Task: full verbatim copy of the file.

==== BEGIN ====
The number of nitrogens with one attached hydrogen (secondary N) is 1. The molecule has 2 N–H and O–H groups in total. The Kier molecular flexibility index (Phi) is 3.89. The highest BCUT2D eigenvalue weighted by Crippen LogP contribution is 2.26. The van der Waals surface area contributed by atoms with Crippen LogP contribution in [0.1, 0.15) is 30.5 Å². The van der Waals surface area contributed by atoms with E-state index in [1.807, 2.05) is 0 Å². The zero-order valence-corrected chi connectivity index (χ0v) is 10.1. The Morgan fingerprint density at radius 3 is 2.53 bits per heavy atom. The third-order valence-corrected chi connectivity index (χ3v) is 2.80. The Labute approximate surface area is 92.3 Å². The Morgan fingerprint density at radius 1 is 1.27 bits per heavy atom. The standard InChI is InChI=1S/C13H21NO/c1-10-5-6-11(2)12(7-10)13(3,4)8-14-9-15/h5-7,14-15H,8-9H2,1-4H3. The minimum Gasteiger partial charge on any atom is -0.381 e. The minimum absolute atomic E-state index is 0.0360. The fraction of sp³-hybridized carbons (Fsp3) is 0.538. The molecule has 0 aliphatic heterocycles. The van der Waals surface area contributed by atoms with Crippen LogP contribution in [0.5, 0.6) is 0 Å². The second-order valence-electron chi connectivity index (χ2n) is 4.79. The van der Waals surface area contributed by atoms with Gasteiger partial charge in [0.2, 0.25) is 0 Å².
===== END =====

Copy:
The number of nitrogens with one attached hydrogen (secondary N) is 1. The molecule has 2 N–H and O–H groups in total. The Kier molecular flexibility index (Phi) is 3.89. The highest BCUT2D eigenvalue weighted by Crippen LogP contribution is 2.26. The van der Waals surface area contributed by atoms with Crippen LogP contribution in [0.1, 0.15) is 30.5 Å². The van der Waals surface area contributed by atoms with E-state index in [1.807, 2.05) is 0 Å². The zero-order valence-corrected chi connectivity index (χ0v) is 10.1. The Morgan fingerprint density at radius 3 is 2.53 bits per heavy atom. The third-order valence-corrected chi connectivity index (χ3v) is 2.80. The Labute approximate surface area is 92.3 Å². The Morgan fingerprint density at radius 1 is 1.27 bits per heavy atom. The standard InChI is InChI=1S/C13H21NO/c1-10-5-6-11(2)12(7-10)13(3,4)8-14-9-15/h5-7,14-15H,8-9H2,1-4H3. The minimum Gasteiger partial charge on any atom is -0.381 e. The minimum absolute atomic E-state index is 0.0360. The fraction of sp³-hybridized carbons (Fsp3) is 0.538. The molecule has 0 aliphatic heterocycles. The van der Waals surface area contributed by atoms with Crippen LogP contribution in [0.5, 0.6) is 0 Å². The second-order valence-electron chi connectivity index (χ2n) is 4.79. The van der Waals surface area contributed by atoms with Gasteiger partial charge in [0.2, 0.25) is 0 Å².